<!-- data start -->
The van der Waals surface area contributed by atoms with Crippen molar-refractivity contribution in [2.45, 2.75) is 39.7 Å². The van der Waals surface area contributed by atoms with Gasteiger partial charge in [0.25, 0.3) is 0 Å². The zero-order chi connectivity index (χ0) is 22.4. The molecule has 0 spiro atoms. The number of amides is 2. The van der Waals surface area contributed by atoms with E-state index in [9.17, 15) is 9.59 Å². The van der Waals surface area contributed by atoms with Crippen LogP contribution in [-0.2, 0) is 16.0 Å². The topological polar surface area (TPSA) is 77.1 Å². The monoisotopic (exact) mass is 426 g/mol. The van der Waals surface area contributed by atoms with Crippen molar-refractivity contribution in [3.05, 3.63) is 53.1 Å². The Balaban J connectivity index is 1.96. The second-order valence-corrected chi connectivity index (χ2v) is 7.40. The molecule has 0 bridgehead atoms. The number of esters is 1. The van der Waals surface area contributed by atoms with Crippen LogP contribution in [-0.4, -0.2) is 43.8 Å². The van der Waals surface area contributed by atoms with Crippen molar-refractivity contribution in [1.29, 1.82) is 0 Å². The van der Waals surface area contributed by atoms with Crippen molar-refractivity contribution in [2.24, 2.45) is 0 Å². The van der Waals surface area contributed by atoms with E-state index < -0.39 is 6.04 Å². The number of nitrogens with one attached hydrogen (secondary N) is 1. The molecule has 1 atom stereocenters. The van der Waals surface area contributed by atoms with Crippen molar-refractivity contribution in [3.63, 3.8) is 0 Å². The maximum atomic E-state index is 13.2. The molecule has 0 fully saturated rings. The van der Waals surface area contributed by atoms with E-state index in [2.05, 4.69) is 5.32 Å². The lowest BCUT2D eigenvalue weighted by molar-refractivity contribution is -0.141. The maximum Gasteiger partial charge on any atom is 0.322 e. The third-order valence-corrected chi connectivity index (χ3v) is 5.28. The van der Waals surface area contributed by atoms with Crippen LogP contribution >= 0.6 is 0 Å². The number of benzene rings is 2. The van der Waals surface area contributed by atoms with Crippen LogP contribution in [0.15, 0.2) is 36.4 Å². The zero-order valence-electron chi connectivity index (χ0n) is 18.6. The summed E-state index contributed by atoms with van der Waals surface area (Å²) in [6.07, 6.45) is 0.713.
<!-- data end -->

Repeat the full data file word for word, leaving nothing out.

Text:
The van der Waals surface area contributed by atoms with Crippen molar-refractivity contribution in [2.45, 2.75) is 39.7 Å². The van der Waals surface area contributed by atoms with Gasteiger partial charge in [0.25, 0.3) is 0 Å². The zero-order chi connectivity index (χ0) is 22.4. The molecule has 0 spiro atoms. The number of amides is 2. The van der Waals surface area contributed by atoms with E-state index in [9.17, 15) is 9.59 Å². The van der Waals surface area contributed by atoms with Crippen LogP contribution in [-0.2, 0) is 16.0 Å². The topological polar surface area (TPSA) is 77.1 Å². The monoisotopic (exact) mass is 426 g/mol. The van der Waals surface area contributed by atoms with Crippen molar-refractivity contribution in [3.05, 3.63) is 53.1 Å². The Balaban J connectivity index is 1.96. The second-order valence-corrected chi connectivity index (χ2v) is 7.40. The molecule has 0 bridgehead atoms. The number of esters is 1. The van der Waals surface area contributed by atoms with Crippen LogP contribution in [-0.4, -0.2) is 43.8 Å². The van der Waals surface area contributed by atoms with Crippen molar-refractivity contribution in [1.29, 1.82) is 0 Å². The van der Waals surface area contributed by atoms with Crippen molar-refractivity contribution in [2.24, 2.45) is 0 Å². The van der Waals surface area contributed by atoms with E-state index < -0.39 is 6.04 Å². The number of nitrogens with one attached hydrogen (secondary N) is 1. The molecule has 1 atom stereocenters. The van der Waals surface area contributed by atoms with Crippen molar-refractivity contribution in [3.63, 3.8) is 0 Å². The maximum atomic E-state index is 13.2. The molecule has 0 fully saturated rings. The van der Waals surface area contributed by atoms with E-state index in [2.05, 4.69) is 5.32 Å². The lowest BCUT2D eigenvalue weighted by molar-refractivity contribution is -0.141. The maximum Gasteiger partial charge on any atom is 0.322 e. The third-order valence-corrected chi connectivity index (χ3v) is 5.28. The van der Waals surface area contributed by atoms with Crippen LogP contribution >= 0.6 is 0 Å². The number of benzene rings is 2. The van der Waals surface area contributed by atoms with Crippen LogP contribution in [0.15, 0.2) is 36.4 Å². The zero-order valence-electron chi connectivity index (χ0n) is 18.6. The summed E-state index contributed by atoms with van der Waals surface area (Å²) in [6.07, 6.45) is 0.713.